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mwestwood | College Teacher | (Level 3) Distinguished Educator

Posted July 22, 2011 at 8:46 AM (Answer #3)

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ahsanhabib | Student | eNotes Newbie

Posted July 24, 2011 at 1:13 PM (Answer #4)

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In "Ozymandias" by Percy Bysshe Shelly situational irony is evident in the words appeared on the pedestal of the dilapidated statue:

"My name is Ozymandias, king of kings:

Look upon my works, ye Mighty, and despair!"

These words suggest that the king was profusely powerful. The pedestal message also shows the king's past glory and achievemnet. but in striking contrast, now there is nothing else around the statue other than a barren and desolate desert. That is why the words written on the pedestal becomes ironic.

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litteacher8 | Middle School Teacher | (Level 1) Distinguished Educator

Posted July 26, 2011 at 11:58 PM (Answer #5)

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I noticed that neither of the above posts actually define situational irony.  ???Irony comes in different types.  Situational irony is when something happens that is different from what you expect to happen.  I can think of many examples, but for some reason "The Tell-tale Heart" pops into my head.  The narrator spends all of his time talking about how clever he is for killing his roommate and sticking him under the floorboards, and then he confesses to the crime!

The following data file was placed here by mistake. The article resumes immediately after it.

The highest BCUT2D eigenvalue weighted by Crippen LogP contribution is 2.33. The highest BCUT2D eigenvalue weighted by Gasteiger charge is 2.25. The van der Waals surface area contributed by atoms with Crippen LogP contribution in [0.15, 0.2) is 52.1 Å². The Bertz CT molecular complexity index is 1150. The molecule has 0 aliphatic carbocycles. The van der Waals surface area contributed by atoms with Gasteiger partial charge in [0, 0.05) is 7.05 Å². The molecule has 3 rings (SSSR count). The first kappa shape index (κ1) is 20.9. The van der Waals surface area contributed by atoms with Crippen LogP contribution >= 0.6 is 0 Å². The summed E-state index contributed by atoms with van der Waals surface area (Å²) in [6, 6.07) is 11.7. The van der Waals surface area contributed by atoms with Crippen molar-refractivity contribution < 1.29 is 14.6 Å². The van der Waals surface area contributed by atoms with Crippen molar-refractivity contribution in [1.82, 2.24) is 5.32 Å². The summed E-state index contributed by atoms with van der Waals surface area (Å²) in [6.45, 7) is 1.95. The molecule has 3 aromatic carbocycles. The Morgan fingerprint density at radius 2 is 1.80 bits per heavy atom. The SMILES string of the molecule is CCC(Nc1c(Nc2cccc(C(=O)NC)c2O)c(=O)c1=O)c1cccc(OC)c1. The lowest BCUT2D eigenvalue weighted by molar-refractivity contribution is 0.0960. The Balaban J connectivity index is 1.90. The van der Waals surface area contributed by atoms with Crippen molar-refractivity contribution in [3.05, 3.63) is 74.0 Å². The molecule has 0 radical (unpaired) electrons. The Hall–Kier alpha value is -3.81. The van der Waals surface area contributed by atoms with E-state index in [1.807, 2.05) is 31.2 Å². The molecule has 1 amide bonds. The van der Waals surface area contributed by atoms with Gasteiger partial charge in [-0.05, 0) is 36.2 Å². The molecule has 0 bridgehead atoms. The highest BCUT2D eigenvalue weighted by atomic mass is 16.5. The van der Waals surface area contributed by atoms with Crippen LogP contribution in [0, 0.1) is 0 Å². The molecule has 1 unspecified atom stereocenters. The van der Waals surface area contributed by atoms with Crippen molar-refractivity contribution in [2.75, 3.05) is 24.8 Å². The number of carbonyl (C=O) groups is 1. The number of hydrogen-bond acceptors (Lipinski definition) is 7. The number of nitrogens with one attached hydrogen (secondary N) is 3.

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Noelle Thompson | High School Teacher | eNotes Employee

Posted August 13, 2011 at 12:26 PM (Answer #6)

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Absolutely!  First let's look at what situational irony is. Enotes talks about situational irony in detail:

In ironic situations (situational irony), actions often have an effect exactly opposite from what is intended.

In fact, situational irony doesn't have to have the exact opposite effect, but at least an "odd" effect, ... something the reader does not expect to happen.

It is so very common to discuss situational irony within the context of the novel or the short story that I thought it would be fun to take a look at a poem absolutely bleeding with situational irony:  "Richard Cory."  For example, take a look at the part of the poem that leads us astray:

Whenever Richard Cory went down town,
We people on the pavement looked at him:
He was a gentleman from sole to crown,
Clean-favoured and imperially slim.

And he was always quietly arrayed,
And he was always human when he talked;
But still he fluttered pulses when he said,
"Good Morning!" and he glittered when he walked.

And he was rich, yes, richer than a king,
And admirably schooled in every grace:
In fine -- we thought that he was everything
To make us wish that we were in his place.

At this point in the poem, most of us are wishing we could BE Richard Cory, ... nothing seems to be amiss.  But, ah, money isn't everything, friends:

So on we worked and waited for the light,
And went without the meat and cursed the bread,
And Richard Cory, one calm summer night,
Went home and put a bullet in his head.

Even at the beginning of this stanza, things are still "okay."  So Richard Cory seems overworked, ... so what.  But by the last line, NONE of us would wish to be poor Mr. Cory.  Situational irony at its best!

Noelle Thompson